‘Irrelevant political promises’by Business In Vancouver
The Wet’suwet’en Treaty Office Society is taking the executive director of the British Columbia Environmental Assessment Office to court to quash a decision extending an Environmental Assessment Certificate for the controversial Coastal GasLink pipeline project.
The society, which is governed by Wet’suwet’en hereditary chiefs opposed to the project, filed a petition in BC Supreme Court on Feb. 3, days after the company was granted an injunction to clear protesters who have been resisting the company’s efforts to build a natural gas pipeline on the nation’s territory.
According to the petition, the original certificate authorizing the project was granted in October 2014, and expired in October 2019. The company applied for an extension, the treaty office claims, when the company had done “minimal” work on the project including clearing work for the pipeline right-of-way, worker camps and roadway upgrades.
But, the Wet’suwet’en claim, the Environmental Assessment Office (EAO) was allegedly unreasonable in granting the extension for failing to consider Coastal GasLink’s (CGL) “pattern of non-compliance” with certificate conditions. The company, according to the treaty office, had 50 instances of non-compliance with the environmental assessment certificate, including failing to notify land tenure holders about construction activity and wrongfully denying Indigenous Peoples’ access to lands where they “harvest medicinal and food source plants, or … carry out other traditional use activities.”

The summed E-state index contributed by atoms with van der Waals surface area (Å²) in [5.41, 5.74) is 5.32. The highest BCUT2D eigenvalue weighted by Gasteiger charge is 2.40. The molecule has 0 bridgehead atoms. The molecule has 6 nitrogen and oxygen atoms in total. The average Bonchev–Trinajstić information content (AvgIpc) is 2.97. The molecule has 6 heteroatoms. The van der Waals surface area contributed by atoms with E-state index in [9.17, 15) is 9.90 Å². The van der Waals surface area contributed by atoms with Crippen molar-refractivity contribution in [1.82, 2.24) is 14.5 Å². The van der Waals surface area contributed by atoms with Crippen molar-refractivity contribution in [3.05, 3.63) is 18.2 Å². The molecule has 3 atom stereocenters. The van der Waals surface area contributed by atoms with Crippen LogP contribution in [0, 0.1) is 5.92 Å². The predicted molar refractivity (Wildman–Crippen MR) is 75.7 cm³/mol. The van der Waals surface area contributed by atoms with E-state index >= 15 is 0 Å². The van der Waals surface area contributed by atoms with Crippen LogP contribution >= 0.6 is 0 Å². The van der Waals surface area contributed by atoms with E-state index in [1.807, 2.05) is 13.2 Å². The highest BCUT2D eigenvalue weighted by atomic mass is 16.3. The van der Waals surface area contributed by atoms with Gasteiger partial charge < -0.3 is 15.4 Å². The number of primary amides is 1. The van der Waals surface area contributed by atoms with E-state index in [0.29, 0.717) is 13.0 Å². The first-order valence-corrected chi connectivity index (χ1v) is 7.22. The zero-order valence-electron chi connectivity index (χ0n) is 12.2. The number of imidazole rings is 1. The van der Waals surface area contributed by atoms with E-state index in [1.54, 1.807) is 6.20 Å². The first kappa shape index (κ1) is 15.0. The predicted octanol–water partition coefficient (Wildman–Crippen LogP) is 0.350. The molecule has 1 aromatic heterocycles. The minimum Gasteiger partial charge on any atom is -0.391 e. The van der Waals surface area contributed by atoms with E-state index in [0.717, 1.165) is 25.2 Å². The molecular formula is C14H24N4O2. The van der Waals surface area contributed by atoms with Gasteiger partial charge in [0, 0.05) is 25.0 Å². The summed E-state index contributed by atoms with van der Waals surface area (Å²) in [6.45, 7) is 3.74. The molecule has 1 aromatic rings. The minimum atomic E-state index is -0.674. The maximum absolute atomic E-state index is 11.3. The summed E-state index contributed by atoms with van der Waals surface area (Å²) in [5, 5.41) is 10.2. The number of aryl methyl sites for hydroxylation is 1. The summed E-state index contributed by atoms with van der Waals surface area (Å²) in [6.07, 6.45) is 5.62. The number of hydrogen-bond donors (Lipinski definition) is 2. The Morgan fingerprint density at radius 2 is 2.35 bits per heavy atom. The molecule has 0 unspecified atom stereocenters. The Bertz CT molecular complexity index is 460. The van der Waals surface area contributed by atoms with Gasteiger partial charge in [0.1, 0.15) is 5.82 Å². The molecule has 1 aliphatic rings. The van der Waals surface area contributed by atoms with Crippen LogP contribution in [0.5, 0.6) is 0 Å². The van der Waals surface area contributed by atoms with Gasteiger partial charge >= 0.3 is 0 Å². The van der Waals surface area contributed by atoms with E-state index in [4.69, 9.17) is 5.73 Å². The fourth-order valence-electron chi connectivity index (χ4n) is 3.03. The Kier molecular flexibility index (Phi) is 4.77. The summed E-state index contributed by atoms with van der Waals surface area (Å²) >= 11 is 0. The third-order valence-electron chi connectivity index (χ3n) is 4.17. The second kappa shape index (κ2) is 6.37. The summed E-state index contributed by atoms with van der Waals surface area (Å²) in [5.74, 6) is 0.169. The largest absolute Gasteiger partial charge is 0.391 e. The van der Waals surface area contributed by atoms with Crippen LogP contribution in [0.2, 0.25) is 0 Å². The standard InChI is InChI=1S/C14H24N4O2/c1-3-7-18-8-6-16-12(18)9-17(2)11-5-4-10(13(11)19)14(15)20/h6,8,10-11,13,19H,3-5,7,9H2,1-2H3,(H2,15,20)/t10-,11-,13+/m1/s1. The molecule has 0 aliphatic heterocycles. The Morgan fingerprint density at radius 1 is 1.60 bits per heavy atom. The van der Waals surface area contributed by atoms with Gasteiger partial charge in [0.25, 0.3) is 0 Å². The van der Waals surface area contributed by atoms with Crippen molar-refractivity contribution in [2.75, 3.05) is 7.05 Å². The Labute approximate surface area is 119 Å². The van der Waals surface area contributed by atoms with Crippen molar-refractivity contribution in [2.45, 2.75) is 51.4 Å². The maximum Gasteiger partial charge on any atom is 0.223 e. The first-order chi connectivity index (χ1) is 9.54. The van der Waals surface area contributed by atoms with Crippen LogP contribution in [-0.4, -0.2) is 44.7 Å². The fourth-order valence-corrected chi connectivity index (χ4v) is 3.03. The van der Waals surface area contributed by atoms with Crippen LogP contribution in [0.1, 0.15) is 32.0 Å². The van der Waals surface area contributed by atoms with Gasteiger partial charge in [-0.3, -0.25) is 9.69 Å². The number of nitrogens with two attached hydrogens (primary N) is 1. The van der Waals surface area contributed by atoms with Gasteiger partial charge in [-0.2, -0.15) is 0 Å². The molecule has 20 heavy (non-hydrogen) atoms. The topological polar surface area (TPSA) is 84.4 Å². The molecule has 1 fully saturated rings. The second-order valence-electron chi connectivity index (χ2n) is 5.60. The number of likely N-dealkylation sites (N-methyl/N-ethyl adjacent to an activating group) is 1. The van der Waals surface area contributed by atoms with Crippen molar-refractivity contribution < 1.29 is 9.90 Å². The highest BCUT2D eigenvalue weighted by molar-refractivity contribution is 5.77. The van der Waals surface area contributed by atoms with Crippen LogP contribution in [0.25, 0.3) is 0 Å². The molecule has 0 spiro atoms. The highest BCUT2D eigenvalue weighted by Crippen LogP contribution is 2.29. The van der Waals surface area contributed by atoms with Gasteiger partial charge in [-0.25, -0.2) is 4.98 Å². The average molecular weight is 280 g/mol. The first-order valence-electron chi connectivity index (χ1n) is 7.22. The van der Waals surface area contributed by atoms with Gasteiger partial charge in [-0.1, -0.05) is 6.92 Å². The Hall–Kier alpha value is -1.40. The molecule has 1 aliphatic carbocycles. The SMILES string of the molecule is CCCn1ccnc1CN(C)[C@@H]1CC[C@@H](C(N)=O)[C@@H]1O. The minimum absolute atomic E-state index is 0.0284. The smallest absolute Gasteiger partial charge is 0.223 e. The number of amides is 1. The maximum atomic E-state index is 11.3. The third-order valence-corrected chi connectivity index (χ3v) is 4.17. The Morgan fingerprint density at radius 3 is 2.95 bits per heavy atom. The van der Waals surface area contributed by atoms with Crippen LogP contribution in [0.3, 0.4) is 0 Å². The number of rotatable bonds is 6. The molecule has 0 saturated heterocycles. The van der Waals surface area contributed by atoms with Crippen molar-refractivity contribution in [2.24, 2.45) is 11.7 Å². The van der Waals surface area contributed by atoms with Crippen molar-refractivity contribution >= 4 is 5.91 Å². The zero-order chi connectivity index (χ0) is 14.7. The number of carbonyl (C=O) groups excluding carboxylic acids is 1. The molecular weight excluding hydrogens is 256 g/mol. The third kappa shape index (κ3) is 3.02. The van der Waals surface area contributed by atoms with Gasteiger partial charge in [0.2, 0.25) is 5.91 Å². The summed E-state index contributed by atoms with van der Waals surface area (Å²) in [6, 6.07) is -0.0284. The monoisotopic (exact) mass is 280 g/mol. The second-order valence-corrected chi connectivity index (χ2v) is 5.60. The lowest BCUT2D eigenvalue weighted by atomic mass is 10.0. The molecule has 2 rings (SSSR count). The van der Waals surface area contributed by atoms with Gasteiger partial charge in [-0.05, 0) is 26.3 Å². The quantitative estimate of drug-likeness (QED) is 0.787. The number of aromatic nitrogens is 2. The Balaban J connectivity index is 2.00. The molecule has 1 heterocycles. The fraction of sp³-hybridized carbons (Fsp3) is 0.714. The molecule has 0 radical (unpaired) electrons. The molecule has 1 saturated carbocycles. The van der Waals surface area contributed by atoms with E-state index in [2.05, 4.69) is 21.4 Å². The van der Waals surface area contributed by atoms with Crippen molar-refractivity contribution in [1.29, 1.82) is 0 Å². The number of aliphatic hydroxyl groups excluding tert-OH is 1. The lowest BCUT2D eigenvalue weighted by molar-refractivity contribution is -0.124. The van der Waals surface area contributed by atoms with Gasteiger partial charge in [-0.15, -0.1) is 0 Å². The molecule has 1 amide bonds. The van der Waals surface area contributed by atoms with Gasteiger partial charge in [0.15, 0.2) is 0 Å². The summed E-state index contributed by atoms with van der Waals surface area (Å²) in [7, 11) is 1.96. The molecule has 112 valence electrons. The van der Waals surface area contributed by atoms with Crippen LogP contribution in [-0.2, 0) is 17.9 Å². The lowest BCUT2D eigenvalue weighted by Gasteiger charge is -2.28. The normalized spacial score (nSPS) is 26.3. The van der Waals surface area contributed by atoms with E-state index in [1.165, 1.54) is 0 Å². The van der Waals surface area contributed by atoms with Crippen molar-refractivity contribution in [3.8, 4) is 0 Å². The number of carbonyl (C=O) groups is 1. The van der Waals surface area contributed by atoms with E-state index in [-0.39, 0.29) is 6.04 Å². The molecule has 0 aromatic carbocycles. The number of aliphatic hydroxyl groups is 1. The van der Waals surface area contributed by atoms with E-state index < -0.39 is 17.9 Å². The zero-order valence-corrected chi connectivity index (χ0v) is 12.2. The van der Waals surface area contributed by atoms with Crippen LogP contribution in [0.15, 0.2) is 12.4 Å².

In addition, the company was required to develop a “Social and Economic Effects Management Plan,” designed to lessen “‘potential adverse socio-economic effects on the regional and community infrastructure and services’ during construction of the Project.” Such adverse effects were indentified in the final report of the National Inquiry into Missing and Murdered Indigenous Women and Girls, the petition states, including “impacts arising from an influx of transient workers and industrial camps.”
The Wet’suwet’en claim the company’s management plan fell short, and “does not contain a gender-based analysis or indentify any gender-based harms, nor any mitigation specific to the potential adverse impacts on Indigenous women, girls and 2SLGBTQQIA people arising from the Project.”
“CGL has exhibited non-compliance that is lengthy in duration. In one instance, CGL was non-compliant with pre-construction certificate conditions for almost two years,” the petition states. “CGL has failed to consistently remedy its non-compliance promptly or voluntarily.”
“The statutory purpose of the EAO is to assess, review, and make determinations regarding projects that may have significant adverse environmental, economic, social, heritage or health effects,” the petition states. “By relying on B.C.’s promise of a ‘path forward’ and a cross-ministry review process to address gender-based violence in the future, the Decision is incorrect. Administrative decision-makers should not rely upon proposed future actions of the political branches of government when discharging their regulatory functions.”
The Wet’suwet’en Treaty Office Society seeks to quash the decision extending Coastal GasLink’s environmental assessment certificate. The petition’s factual basis has not been tested in court and the Environmental Assessment Office had not responded to the case by press time.